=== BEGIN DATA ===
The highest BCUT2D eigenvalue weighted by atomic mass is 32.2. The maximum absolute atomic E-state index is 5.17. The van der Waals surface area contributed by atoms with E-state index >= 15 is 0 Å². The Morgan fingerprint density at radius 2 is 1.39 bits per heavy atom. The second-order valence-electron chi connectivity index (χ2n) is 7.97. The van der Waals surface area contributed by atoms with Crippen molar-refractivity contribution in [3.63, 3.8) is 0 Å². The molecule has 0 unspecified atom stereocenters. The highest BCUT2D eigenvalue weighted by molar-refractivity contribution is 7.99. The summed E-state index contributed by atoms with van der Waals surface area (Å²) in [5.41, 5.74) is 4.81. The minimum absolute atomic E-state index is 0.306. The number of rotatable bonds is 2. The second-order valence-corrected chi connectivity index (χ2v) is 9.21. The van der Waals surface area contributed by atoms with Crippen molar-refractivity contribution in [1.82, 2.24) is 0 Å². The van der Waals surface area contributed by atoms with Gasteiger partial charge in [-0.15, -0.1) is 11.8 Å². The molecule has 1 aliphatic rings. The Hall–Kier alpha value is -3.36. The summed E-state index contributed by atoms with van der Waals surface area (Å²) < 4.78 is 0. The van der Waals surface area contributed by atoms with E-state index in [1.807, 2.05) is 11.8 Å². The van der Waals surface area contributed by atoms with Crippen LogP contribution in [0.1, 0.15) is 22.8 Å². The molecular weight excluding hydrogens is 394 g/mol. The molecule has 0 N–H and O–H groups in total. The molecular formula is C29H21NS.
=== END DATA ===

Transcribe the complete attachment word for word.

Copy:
The highest BCUT2D eigenvalue weighted by atomic mass is 32.2. The maximum absolute atomic E-state index is 5.17. The van der Waals surface area contributed by atoms with E-state index >= 15 is 0 Å². The Morgan fingerprint density at radius 2 is 1.39 bits per heavy atom. The second-order valence-electron chi connectivity index (χ2n) is 7.97. The van der Waals surface area contributed by atoms with Crippen molar-refractivity contribution in [3.63, 3.8) is 0 Å². The molecule has 0 unspecified atom stereocenters. The highest BCUT2D eigenvalue weighted by molar-refractivity contribution is 7.99. The summed E-state index contributed by atoms with van der Waals surface area (Å²) in [5.41, 5.74) is 4.81. The minimum absolute atomic E-state index is 0.306. The number of rotatable bonds is 2. The second-order valence-corrected chi connectivity index (χ2v) is 9.21. The van der Waals surface area contributed by atoms with Crippen molar-refractivity contribution in [1.82, 2.24) is 0 Å². The van der Waals surface area contributed by atoms with Gasteiger partial charge in [-0.15, -0.1) is 11.8 Å². The molecule has 1 aliphatic rings. The Hall–Kier alpha value is -3.36. The summed E-state index contributed by atoms with van der Waals surface area (Å²) < 4.78 is 0. The van der Waals surface area contributed by atoms with E-state index in [1.807, 2.05) is 11.8 Å². The van der Waals surface area contributed by atoms with Crippen LogP contribution in [0.1, 0.15) is 22.8 Å². The molecular weight excluding hydrogens is 394 g/mol. The molecule has 0 N–H and O–H groups in total. The molecular formula is C29H21NS.